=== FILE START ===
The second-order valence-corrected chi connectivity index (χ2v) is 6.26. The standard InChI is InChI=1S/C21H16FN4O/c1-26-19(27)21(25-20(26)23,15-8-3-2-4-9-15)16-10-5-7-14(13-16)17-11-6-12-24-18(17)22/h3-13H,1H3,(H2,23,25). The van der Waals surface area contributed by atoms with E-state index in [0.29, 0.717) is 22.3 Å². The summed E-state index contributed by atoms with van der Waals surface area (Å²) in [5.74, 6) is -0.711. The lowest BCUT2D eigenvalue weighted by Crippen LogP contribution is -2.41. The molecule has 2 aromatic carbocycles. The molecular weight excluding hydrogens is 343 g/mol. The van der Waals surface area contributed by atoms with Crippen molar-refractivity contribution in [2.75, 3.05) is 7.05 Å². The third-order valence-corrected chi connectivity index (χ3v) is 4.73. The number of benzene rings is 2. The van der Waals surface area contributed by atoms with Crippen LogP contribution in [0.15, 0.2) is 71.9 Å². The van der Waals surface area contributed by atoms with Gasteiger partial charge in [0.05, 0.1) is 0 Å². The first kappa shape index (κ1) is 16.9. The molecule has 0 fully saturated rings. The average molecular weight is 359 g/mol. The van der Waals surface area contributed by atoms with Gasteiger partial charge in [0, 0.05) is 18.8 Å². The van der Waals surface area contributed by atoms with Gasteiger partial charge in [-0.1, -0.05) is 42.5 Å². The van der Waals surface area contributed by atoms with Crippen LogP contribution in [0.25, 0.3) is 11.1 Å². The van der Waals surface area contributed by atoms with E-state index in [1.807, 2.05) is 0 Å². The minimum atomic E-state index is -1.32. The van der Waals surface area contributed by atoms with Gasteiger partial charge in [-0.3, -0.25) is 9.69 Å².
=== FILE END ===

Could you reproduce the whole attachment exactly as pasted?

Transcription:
The second-order valence-corrected chi connectivity index (χ2v) is 6.26. The standard InChI is InChI=1S/C21H16FN4O/c1-26-19(27)21(25-20(26)23,15-8-3-2-4-9-15)16-10-5-7-14(13-16)17-11-6-12-24-18(17)22/h3-13H,1H3,(H2,23,25). The van der Waals surface area contributed by atoms with E-state index in [0.29, 0.717) is 22.3 Å². The summed E-state index contributed by atoms with van der Waals surface area (Å²) in [5.74, 6) is -0.711. The lowest BCUT2D eigenvalue weighted by Crippen LogP contribution is -2.41. The molecule has 2 aromatic carbocycles. The molecular weight excluding hydrogens is 343 g/mol. The van der Waals surface area contributed by atoms with Crippen molar-refractivity contribution in [2.75, 3.05) is 7.05 Å². The third-order valence-corrected chi connectivity index (χ3v) is 4.73. The number of benzene rings is 2. The van der Waals surface area contributed by atoms with Crippen LogP contribution in [0.15, 0.2) is 71.9 Å². The van der Waals surface area contributed by atoms with Gasteiger partial charge in [0.05, 0.1) is 0 Å². The first kappa shape index (κ1) is 16.9. The molecule has 0 fully saturated rings. The average molecular weight is 359 g/mol. The van der Waals surface area contributed by atoms with Gasteiger partial charge in [0, 0.05) is 18.8 Å². The van der Waals surface area contributed by atoms with Gasteiger partial charge in [-0.1, -0.05) is 42.5 Å². The van der Waals surface area contributed by atoms with Crippen LogP contribution in [0.25, 0.3) is 11.1 Å². The van der Waals surface area contributed by atoms with E-state index in [1.807, 2.05) is 0 Å². The minimum atomic E-state index is -1.32. The van der Waals surface area contributed by atoms with Gasteiger partial charge in [-0.3, -0.25) is 9.69 Å².